Did you know there’s an official Rubber Ducky Day? Last week we told you about National Bath Safety Month
, now let's go deeper. Believe it or not, earlier this month, on January 13th
we celebrated the “birthday” of Sesame Street’s most famous bath time buddy. Speaking of bath time, this is a great opportunity to talk bath tub toy safety.
Rubber Ducky Day
Let’s start with rubber ducky. According to a 1973 Sesame Street calendar, Ernie’s pal rubber ducky was born in January. And since there’s a national day for seemingly everything, that means January 13th
is National Rubber Ducky Day.
“Rubber Duckie” made its debut in a February 1970 episode. Sing along, you know the words:
Of course, we know that Ernie’s pal wasn’t the first. So where did rubber duckies first come from in the first place? There are lots of conflicting origin stories for the first one, so it’s hard to be sure. It’s possible rubber ducky bath toys may have been around since the late 1800s, when the rubber manufacturing industry took off.
In 1928, we saw the earliest patent for a rubber duck toy. Landon Smart Lawrence created a design for a duck-shaped weighted bath toy that, when tipped, would return to its upright position.
How about that? It seems rubber ducky might be older than we initially thought! In 2013, the rubber ducky even became an official Toy Hall of Fame
Bath Tub Toy Safety
While there weren’t as many options for kids in the 1800s, a rubber ducky is just one of the many toys available to little ones today. Let’s take a closer look at general bath tub toy safety.
You see, bath toys can be fun, but they have many other uses as well. For example, newborns need to be eased into regular bathing. They don’t quite understand that being suddenly wet isn’t fun. Bath toys, like rubber duckies, are just the right way to get them into the water without a fuss. Toys turn a chore into an extended play time. These toys can also help to encourage bonding with a playful parent.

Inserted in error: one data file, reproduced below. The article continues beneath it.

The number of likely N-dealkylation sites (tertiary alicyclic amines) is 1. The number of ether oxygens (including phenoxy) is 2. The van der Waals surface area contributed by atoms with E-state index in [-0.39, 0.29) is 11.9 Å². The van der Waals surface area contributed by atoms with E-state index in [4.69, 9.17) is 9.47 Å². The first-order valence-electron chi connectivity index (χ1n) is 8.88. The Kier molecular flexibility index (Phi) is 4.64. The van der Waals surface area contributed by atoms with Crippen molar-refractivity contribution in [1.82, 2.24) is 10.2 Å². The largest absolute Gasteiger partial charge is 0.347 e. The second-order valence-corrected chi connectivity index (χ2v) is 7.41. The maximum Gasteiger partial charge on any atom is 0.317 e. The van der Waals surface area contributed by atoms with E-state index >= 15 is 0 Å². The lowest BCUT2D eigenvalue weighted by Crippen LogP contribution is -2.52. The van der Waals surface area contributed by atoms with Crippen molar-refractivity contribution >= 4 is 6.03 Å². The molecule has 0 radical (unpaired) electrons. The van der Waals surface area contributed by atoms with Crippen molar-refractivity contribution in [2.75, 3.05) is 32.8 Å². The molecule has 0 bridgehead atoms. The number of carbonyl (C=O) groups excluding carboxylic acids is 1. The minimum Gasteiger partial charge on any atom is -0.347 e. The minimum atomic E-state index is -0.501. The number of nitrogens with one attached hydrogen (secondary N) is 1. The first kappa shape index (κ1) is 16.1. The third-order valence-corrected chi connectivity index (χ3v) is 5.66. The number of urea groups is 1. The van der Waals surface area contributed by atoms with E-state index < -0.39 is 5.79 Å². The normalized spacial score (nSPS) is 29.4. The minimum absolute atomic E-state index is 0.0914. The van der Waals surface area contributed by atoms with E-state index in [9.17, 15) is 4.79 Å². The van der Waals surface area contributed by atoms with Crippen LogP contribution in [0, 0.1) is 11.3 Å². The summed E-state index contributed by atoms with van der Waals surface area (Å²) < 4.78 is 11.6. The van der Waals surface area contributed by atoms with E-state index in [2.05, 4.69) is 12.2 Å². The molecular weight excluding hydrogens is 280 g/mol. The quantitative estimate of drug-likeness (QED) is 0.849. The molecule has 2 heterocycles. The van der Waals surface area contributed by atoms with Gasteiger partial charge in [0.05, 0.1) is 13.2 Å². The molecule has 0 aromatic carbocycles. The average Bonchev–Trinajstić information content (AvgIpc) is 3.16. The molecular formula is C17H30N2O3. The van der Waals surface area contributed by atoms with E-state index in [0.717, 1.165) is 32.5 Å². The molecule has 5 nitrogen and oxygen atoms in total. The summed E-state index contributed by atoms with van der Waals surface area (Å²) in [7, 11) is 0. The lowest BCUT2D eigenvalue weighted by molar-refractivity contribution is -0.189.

Keeping Tub Time Safe
Of course, not all toys are created equally. Before buying a toy, be sure to look up reviews to make sure it fulfills the needs of your child. Above all, be sure to pay attention to age recommendations. If a toy has small parts, it can become a choking hazard for younger children.
Read the Instructions
Before breaking out a toy for the bath, be sure to familiarize yourself with the instructions. Waiting until bath time to do this is a good way to get distracted when you should be properly supervising your little one.
Keep Up with Recalls
Next, be sure to keep a close eye on websites like www.Recalls.gov
. This site can help to keep parents informed about potential hazards. This is true for bath tub toy safety as well as other children’s products.
Dry Toys Off When Bath Time is Over
Finally, be sure to dry off the toys when tub time is over. Wet toys can grow mildew or mold. This can be very hazardous to a little one’s health… and to a parent’s health!
Additionally, it is important to never leave the toys in the tub. This can spell disaster if your curious child goes on the hunt for toys. They can easily topple into the ceramic tub, slip on a wet floor or drown on any water that may be remaining in the tub. Instead, it helps to have a designated container to store the toys away. Next time, it’ll be easy to find all of your toys, rubber ducky and all, if they’re all in a single spot.